In this episode of the Church Debates series, we look at the Modernist Fundamentalist Controversy of 19th and 20th century American Christianity.
This post is part of an ongoing series examining C. S. Lewis’s view of “myth.” In Miracles, Lewis reflects on the importance of myth in regards to the Old Testament and Israel. Lewis writes that “The Hebrews, like other people, had mythology: but as they were the chosen people so their mythology was the chosen mythologyContinue reading “C. S. Lewis on Myth (Part III)”
Most people do not like being told that they are wrong. This is especially true when it comes to politics or religious faith. Interestingly, a number of pundits and scholars have taken to calling religious faith “myth” in recent years, especially religious faith that for many adherents hinges upon certain events that claim to beContinue reading “C. S. Lewis on Myth (Part I)”
This article originally appeared at Conciliar Post. My previous post introduced Michael Ward’s Planet Narnia: The Seven Heavens in the Imagination of C. S. Lewis, in which he argues that the medieval conception of the Seven Heavens serves as the basis for the seven Chronicles of Narnia, with Lewis using the characteristic ethos of eachContinue reading “Planet Narnia: Part Two”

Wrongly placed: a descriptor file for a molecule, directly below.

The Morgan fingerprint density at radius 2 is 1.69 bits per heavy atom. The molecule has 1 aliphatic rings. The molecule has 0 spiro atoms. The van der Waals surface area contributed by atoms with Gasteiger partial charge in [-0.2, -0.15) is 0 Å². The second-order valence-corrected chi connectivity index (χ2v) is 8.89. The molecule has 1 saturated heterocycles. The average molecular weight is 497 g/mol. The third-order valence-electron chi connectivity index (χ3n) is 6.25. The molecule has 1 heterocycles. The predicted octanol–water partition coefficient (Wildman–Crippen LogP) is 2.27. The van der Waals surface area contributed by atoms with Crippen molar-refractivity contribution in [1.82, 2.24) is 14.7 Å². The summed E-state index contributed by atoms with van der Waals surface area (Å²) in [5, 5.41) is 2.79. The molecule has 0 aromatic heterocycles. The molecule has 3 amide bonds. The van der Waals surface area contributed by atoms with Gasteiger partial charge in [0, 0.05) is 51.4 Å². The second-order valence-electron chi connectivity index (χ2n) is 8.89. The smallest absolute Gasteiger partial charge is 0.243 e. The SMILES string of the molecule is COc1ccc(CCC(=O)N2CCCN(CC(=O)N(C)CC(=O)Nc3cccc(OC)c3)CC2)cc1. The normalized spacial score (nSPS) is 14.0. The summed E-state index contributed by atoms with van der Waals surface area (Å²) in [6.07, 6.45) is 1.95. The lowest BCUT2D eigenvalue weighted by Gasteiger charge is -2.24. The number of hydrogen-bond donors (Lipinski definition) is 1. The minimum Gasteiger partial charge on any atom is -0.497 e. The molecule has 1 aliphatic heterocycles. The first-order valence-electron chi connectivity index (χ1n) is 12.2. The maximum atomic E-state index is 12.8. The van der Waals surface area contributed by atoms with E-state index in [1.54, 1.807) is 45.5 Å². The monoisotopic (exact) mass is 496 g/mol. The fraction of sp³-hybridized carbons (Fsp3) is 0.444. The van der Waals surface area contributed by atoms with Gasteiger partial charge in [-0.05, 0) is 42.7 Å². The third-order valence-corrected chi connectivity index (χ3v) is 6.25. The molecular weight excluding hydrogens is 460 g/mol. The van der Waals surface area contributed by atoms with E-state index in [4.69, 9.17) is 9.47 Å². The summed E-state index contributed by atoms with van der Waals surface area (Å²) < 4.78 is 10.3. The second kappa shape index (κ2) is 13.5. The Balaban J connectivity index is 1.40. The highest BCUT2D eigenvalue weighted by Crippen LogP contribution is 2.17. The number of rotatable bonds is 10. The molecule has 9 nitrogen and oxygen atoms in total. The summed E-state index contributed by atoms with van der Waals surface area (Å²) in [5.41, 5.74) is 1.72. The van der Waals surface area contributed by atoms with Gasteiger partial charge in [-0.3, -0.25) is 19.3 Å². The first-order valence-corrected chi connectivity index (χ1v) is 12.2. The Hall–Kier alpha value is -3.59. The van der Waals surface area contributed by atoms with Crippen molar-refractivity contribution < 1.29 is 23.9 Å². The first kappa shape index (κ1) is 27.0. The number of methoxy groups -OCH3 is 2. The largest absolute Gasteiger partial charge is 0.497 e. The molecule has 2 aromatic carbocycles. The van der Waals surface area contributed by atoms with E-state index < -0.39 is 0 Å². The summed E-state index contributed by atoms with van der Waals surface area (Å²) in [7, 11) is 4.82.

This article originally appeared at Conciliar Post. Some of my favorite books are the Chronicles of Narnia by C. S. Lewis. While Lewis’s tales of the adventures of the Pevensie children (and later Eustace and Polly) in the land of Narnia are for many little more than entertaining children’s books, I find myself returning toContinue reading “Planet Narnia: Part One”
This is part of our ongoing series comparing the perspectives of J. D. Crossan and N. T. Wright on the Historical Jesus. Given Crossan’s general view of the world and the relationship between the natural and supernatural, it is not entirely surprising that he grants little historical value to accounts of the miracles of theContinue reading “Comparing the Historical Jesus: Miracles”